The southern partner in government is the former rebel Sudan People’s Liberation Movement/Army (SPLM/A). Khartoum is metonymy for the National Islamic Front, now sanitized into the National Congress Party (NCP), a cabal of Islamist generals that took power in a 1989 coup and sheltered Osama bin Laden. Abdul Wahid heads up another Darfur rebel group called the Sudan Liberation Movement, and he asserts that the NCP now backs and arms Hamas.
The SPLM/A has been criticized for not doing anything to rein in the NCP and its savage janjaweed proxies in Darfur, due to its own obsession with keeping the north-south deal on track. That agreement allows the south vote on secession in 2011, and with it, much of Sudan’s lucrative oil. The NCP, backed by oil-thirsty China, will not cede the oil (read Abyei) without a fight.
According Abdullahi El-Tom, an advisory board member of the Irish government’s overseas aid section, JEM is trying to form an alliance with the SPLM/A. El-Tom is JEM’s head of strategic planning. The only surprise is that this has not yet happened, given the destruction wrought on Abyei, which was mostly populated by the Dinka, the main ethnic cohort making up the SPLM/A.
With elections across Sudan slated for 2009, the NCP will go back to war, rather than lose power, as it almost certainly will in any legitimate vote. International Criminal Court indictments mean that senior NCP officials will face trial, should they lose the protection afforded by their security-crazed regime. High stakes indeed.
China for its part, does not want a peaceful transition in Sudan, as this may see the lifting of sanctions preventing US oil companies competing for the black gold. JEM attacked Chinese oil facilities in Kordofan, between Darfur and Khartoum in late 2007, and no doubt China sees the JEM assault on Khartoum as a serious threat to its own interests in Sudan.
Back to Chad: Khartoum’s will to power means that it cannot countenance an assertive Déby and JEM, and recent Chadian rebel attacks in the east must be seen as part of this bigger picture.
The NCP sees Chad as a means to assert itself regionally, and by deposing the president there, acquire real strategic depth vis-a-vis Darfur, and by extension, the rest of the vast Sudan it seeks to retain control of.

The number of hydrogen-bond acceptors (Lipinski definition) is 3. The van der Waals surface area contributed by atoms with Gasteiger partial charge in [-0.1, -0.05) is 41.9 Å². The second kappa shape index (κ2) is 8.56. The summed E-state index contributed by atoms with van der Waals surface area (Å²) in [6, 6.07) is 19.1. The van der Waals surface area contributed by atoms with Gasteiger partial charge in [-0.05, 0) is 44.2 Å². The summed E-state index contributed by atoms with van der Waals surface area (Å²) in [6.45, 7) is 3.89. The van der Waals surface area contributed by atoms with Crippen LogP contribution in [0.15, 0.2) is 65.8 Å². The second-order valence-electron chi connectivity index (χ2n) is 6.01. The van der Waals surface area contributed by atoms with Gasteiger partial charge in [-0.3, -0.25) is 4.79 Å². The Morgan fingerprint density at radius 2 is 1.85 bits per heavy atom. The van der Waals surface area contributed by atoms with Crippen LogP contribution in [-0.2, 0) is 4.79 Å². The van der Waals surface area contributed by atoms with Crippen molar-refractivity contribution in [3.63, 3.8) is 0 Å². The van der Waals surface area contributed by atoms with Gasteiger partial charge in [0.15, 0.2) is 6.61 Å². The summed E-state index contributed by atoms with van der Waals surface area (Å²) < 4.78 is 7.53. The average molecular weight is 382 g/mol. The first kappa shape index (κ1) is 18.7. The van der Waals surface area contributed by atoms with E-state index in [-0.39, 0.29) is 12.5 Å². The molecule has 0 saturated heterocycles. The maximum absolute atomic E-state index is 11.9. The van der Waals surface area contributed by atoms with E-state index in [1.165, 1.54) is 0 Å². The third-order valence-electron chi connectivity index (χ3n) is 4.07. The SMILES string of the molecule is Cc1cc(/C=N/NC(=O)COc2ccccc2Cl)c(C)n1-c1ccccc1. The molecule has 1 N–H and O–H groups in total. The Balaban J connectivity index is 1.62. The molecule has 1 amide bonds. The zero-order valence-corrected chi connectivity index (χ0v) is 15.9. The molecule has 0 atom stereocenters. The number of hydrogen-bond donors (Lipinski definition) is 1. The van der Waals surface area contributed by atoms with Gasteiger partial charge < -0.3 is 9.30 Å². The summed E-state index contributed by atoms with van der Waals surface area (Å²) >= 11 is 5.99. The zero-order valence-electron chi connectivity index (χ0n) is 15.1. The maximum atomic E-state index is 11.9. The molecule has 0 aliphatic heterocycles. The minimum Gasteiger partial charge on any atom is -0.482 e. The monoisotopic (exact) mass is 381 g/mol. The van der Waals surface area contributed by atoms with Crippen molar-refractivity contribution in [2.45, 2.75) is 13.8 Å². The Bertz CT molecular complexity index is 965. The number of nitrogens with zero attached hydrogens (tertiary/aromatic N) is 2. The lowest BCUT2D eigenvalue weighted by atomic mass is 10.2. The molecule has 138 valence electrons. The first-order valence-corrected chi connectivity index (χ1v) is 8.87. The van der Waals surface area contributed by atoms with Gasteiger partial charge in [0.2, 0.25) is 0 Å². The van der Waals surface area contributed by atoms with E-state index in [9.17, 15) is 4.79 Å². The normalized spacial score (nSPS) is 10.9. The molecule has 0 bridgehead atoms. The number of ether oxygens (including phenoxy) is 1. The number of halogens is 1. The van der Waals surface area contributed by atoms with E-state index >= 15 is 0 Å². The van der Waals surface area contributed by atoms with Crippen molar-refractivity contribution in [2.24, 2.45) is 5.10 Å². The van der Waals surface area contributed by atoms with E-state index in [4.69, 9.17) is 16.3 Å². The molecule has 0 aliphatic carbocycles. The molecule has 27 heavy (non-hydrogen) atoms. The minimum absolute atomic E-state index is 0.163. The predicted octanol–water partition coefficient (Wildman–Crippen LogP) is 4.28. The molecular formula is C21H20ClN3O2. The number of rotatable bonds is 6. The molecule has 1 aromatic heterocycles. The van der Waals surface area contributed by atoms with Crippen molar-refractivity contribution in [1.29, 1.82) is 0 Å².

That is why there are only 9,000 of the projected 26,000 UN/African Union peacekeepers in Darfur, and that is why Khartoum retains a veto over what countries can deploy to the region. A strong UNAMID+EUFOR+Deby = trouble for Khartoum. Add JEM+SPLM/A and the NCP fears encirclement and ultimately, regime change.
The upshot is, when the NCP and SPLM/A fight over oil in Abyei, the ripple effects reach as far as EUFOR in eastern Chad. The Europeans are ostensibly neutral, the French are apparently not going to stop Khartoum (read Beijing) from toppling Déby.
But the problem is this: EUFOR went to Chad to protect Darfurian refugees already brutalized by the Khartoum regime and its janjaweed militias, who both work hand-in-glove with the Chadian rebels seeking to replace Déby, and take control of Chad’s own ample oil resources.
Can EUFOR really allow the perpetrators of what some have called genocide in Darfur to take control of Chad, when EUFOR is in Chad in the first place to deal with some of the fall-out from Darfur? At the very least, how will the refugees EUFOR is protecting react when they see the same thugs that killed and raped and looted their villages take control?
Again, damned if you do, damned if you don’t.Show